The effects of nutritional and social environment on ovarian dynamics and life history strategy in Nauphoeta cinerea
Barrett, Emma Louise Beverley
Thesis or dissertation
University of Exeter
Journal of Insect Physiology (http://www.elsevier.com/wps/find/authorsview.authors/copyright#whatrights); Journal of Evolutionary Biology (http://www.blackwellpublishing.com/jeb_enhanced/submit.asp); Proceeding of the Royal Society B (http://royalsocietypublishing.org/site/authors/policy.xhtml); Insect Science (http://www.wiley.com/bw/submit.asp?ref=1672-9609); Physiological Entomology (http://www.wiley.com/bw/submit.asp?ref=0307-6962&site=1)
Reason for embargo
The majority of this thesis is published, or is in press. Journal of Evolutionary Biology, Proceedings of the Royal Society B and Physiological Entomology allow authors to have copyright and allow publishing of work elsewhere after a period of time (for JEB after 6 months (Aug 2009), for Proceedings 12 months (June 2010), and for Physiological Entomology 12 months (it is still in press). Journal of Insect Physiology and Insect Science retain copyright, therefore only links can be made to those sites.
The trade-off between gametes and soma is central to life-history evolution. Oosorption has been proposed as a mechanism that can mediate this trade-off. When conditions are not conducive to successful reproduction, females are expected to be able to recoup nutrients from unfertilized oocytes and reinvest them into the somatic processes that promote survival and hence future reproduction. Although positive correlations between oocyte degradation and lifespan have been documented in oviparous insects, the adaptive significance of this process in species with more complex reproductive biology has not been explored. Oocyte degradation via apoptosis (programmed cell death) occurs in response to enforced virginity in females of the ovoviviparous cockroach, Nauphoeta cinerea. Observed apoptosis may represent oosorption, however, an alternative but not mutually exclusive argument is that oocyte apoptosis may represent oocyte ageing and clearance in order to maintain reproductive synchrony. The aim of this thesis was to test the hypothesis that the function of oocyte apoptosis is oosorption in N. cinerea. I found that in addition to enforced virginity, starvation induces oocyte apoptosis. However, the life history outcome following one form of stress is the opposite of the other. Hence, the functional role of oocyte apoptosis appears to be different depending on whether apoptosis is induced through starvation or age. Following a period of starvation-induced apoptosis females exhibit the increase in survival and future reproduction predicted by oosorption. Whereas, following a period of age-induced apoptosis females suffer fecundity and longevity cuts. However, age-induced apoptosis does not appear to simply be cellular ageing and clearance. In conjugation with age-induced apoptosis, ovariole number declines whilst the size of surviving oocytes increases. Hence, it appears that resources from sacrificed oocytes are being recycled into the survivors, and that this reinvestment in current reproduction trade-offs with future reproductive capacity. My thesis shows the importance of studying proximal mechanisms alongside more traditional measures of life history, as the relationship between isolated biological levels is not always clear.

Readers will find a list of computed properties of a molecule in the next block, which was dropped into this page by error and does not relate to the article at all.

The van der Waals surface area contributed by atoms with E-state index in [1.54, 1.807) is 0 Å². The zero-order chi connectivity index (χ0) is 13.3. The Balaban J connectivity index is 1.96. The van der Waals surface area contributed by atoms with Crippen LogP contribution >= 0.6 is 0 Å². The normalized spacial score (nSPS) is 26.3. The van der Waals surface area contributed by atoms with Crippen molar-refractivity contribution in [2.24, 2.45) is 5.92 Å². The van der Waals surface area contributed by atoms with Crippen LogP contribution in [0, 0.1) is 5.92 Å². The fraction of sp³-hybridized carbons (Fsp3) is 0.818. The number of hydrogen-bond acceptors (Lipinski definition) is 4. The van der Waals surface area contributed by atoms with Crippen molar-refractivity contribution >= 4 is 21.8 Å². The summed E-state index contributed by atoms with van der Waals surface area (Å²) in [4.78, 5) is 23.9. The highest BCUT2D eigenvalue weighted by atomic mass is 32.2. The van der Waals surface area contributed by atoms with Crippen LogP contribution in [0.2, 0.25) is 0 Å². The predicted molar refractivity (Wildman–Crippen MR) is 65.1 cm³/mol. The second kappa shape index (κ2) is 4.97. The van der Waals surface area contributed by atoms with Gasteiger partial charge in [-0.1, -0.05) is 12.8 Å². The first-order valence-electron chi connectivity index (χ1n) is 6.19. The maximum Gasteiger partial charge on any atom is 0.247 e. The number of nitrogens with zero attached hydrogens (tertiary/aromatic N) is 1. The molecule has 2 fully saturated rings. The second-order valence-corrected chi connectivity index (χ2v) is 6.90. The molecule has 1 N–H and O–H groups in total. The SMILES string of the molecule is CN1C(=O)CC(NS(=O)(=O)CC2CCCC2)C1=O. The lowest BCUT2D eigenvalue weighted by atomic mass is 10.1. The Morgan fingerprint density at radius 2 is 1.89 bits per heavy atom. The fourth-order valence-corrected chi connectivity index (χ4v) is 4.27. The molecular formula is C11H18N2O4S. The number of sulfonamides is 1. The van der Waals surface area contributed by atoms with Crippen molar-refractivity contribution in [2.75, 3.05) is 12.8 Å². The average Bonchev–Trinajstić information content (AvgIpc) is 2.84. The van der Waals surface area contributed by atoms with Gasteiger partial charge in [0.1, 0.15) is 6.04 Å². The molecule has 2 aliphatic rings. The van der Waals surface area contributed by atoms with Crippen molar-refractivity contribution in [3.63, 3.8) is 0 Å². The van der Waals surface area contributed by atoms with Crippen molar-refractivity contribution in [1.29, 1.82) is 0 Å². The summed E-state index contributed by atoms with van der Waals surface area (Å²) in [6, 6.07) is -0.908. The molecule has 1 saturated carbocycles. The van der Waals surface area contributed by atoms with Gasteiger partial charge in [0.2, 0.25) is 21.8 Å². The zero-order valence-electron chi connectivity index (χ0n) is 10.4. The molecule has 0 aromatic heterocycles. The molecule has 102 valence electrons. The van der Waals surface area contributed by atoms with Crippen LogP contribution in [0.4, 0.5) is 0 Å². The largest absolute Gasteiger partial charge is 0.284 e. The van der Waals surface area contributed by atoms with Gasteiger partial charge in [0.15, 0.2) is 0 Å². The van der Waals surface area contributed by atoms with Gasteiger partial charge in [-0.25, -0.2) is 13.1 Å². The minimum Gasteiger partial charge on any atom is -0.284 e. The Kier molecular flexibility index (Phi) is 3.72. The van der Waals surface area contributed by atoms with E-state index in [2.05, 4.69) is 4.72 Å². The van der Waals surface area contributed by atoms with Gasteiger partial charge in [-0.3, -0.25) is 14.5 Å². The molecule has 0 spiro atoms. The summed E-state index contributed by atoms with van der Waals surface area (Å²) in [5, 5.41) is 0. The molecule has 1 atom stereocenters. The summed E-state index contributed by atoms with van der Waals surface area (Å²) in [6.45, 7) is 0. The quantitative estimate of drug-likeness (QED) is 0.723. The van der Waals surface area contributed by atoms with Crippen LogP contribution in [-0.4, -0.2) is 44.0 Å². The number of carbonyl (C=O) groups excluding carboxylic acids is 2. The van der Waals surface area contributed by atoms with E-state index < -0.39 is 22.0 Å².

Barrett, E. L. B., Preziosi, R. F., Moore, A. J. & Moore, P. J. (2008) Effects of mating delay and nutritional signals on resource recycling in a cyclically breeding cockroach. Journal of Insect Physiology 54, 25-31.
Barrett, E. L. B., Moore, A. J. & Moore, P. J. (2009) Diet and social conditions during sexual maturation have unpredictable influences on female life history trade-offs. J. Evol. Biol. 22(3):571-581
Barrett, E. L. B., Hunt, J., Moore, A. J. & Moore, P. J. (Published online ahead of press) Separate and combined effects of nutrition during juvenile and sexual development on female life-history trajectories: the thrifty phenotype in a cockroach. Proc. Roy. Soc. B., June 24, 2009, doi: 10.1098/rspb.2009.0725
Barrett, E. L. B., Moore, A. J. & Moore, P. J. (In Press) Does the scent of a potential mate prevent the resorption. Insect Science (DOI 10.1111/j.1744-7917.2009.01276.x)
Barrett, E.L.B., Moore, A.J. and Moore, P.J. (In Press) A potential function for oocyte apoptosis in Nauphoeta cinerea. Physiological Entomology.
Moore, Patricia J
Moore, Allen J
PhD in Biological Sciences